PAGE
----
Britain’s Desert War in Egypt and Libya 1940-1942: “The End of the Beginning”

Cover_Britains Desert WarOriginally published in 1964 as The Campaigns in Egypt and Libya 1940-1942 and now reprinted by Pen & Sword, this classic piece of military history by David Braddock is a general’s-eye view of the war in the desert. As I began the book, actually not yet realizing that I was reading a text that was over 50 years old, I found myself totally engrossed by its detailed accounts of all the top-level thinking and planning that undergirded each campaign. As the 1964 introduction states, Braddock wrote the book “with the intention of providing British Army officers who are studying for the Staff College and Promotion examinations with a short but reasonably comprehensive account in one volume of the principal events of the campaigns which were fought in the deserts of Egypt and Libya between June, 1940, and November, 1942” (xi). In my judgment as someone who has read a great deal of military history, Braddock’s work is a satisfying masterpiece of historical summary and analysis. The fact that it covers the campaign from the point of view of the top generals is actually refreshing to me, since military histories of the past 40 years have often endeavored (rightly, to be sure) to relate more of the subaltern’s personal experience of war.

In reading these accounts, I got a new sense of the critical questions involved with planning a military operation at the level of the general staff. What is the goal? Who should be put in command? What is known about the enemy’s disposition? What friendly forces are at hand? Can these forces be supplied? How? How long will the supply last? What role will naval and air forces be able to play? Are there strategic considerations in other theaters that may affect the local campaign? What eventualities are expected to unfold? What is Plan B? Staff planning may not seem like the most riveting angle on war, but on a battlefield like the desert, where infrastructure is minimal and water almost non-existent, and against an opponent like Rommel, whose mercurial, seat-of-the-pants decision-making could be unpredictable and brilliant, the planning considerations are truly fascinating.

Having laid out the grand plans, Braddock’s analysis then follows the battles with a blow-by-blow narrative of troop movements and battle outcomes. He does not describe what it might have been like to cross a minefield or assault a machine-gun position. Rather, he describes how the generals had to adjust their thinking in consideration of what they could piece together about each day’s events. Braddock describes Ludwig Cruewell, the Afrika Korps’ immediate commander, as “the keeper of Rommel’s orthodox military conscience” (76), always trying to get Rommel to do something more prudent. Braddock seems to agree with Cruewell. In describing a critical decision point during Operation Crusader Braddock writes, “In leaving Tobruk and Sidi Resegh to thrust [toward the Egyptian frontier] Rommel lost sight of his chief aim and took what turned out to be an unjustifiable administrative risk by failing to ensure that his forces would be properly supplied” (90).  Auchinleck, the commander of Commonwealth forces, receives high praise for his cool-headed response to Rommel’s dash eastward: “Cunningham… had already given orders for a general defensive action but Auchinleck refused to be made more anxious than was absolutely necessary” and overrode Cunningham, staying the course and ultimately forcing Rommel to turn back (76). No matter what I might think about Braddock’s 1964 verdict on Rommel’s methods, I found myself totally engrossed by Braddock’s analyses of every move on both sides.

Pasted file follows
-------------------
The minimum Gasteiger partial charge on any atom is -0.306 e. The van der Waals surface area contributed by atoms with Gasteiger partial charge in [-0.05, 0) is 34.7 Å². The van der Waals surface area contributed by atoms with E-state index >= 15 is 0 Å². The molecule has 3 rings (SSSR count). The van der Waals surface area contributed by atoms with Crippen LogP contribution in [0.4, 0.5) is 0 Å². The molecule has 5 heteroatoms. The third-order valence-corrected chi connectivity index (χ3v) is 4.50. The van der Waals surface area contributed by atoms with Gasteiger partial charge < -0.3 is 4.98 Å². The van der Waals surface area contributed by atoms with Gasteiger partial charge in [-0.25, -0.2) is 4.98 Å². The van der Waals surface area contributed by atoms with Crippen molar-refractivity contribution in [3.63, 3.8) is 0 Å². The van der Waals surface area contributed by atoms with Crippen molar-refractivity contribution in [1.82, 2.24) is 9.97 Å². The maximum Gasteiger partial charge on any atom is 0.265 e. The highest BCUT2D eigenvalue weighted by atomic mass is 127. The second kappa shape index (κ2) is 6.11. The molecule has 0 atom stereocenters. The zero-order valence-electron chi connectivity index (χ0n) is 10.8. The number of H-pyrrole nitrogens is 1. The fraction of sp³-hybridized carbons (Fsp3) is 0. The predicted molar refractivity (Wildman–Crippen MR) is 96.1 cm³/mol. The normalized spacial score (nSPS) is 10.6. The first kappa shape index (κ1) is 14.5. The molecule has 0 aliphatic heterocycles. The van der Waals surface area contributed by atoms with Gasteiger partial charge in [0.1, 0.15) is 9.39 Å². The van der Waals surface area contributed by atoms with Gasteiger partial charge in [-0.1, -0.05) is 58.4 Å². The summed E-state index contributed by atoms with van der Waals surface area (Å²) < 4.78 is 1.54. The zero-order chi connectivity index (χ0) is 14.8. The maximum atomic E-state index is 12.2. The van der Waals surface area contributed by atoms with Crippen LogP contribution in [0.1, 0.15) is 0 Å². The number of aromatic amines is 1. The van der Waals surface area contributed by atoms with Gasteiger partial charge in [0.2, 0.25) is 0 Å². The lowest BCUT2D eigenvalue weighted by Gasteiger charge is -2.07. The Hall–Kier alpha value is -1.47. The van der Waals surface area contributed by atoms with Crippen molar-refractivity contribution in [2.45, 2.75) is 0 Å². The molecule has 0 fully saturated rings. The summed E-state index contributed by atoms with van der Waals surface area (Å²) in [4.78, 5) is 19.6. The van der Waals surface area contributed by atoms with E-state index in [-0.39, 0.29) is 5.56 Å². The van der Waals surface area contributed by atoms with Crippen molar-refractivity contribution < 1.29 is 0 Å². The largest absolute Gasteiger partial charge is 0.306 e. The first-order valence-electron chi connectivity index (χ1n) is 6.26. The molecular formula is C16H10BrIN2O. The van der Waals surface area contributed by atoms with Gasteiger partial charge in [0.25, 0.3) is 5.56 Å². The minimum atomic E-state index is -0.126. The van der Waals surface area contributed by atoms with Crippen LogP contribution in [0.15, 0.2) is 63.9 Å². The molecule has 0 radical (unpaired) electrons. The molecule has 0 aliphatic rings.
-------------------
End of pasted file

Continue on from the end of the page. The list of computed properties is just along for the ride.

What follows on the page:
Earlier I said that I had not at first realized this book was fifty years old. Before I saw that the book originally came out in the ’60s, but knowing that it had been intended for staff college training, I must say I wondered how applicable the lessons of 1942 could possibly be to officers in the 21st century. When I did realize that the book was written for an audience 50 years ago it made more sense — and yet in the end I would actually say that Braddock’s work, which teaches a sort of timeless battle sense, is not irrelevant at all. For people like me who are drawn in to the histories of military campaigns out of interest — and perhaps even for those who have yet to live new ones as professionals — Britain’s Desert War in Egypt and Libya 1940-1942 offers many insights into the minds of commanders in history’s greatest conflict.

A collection of my own North Africa-related posts can be found here.

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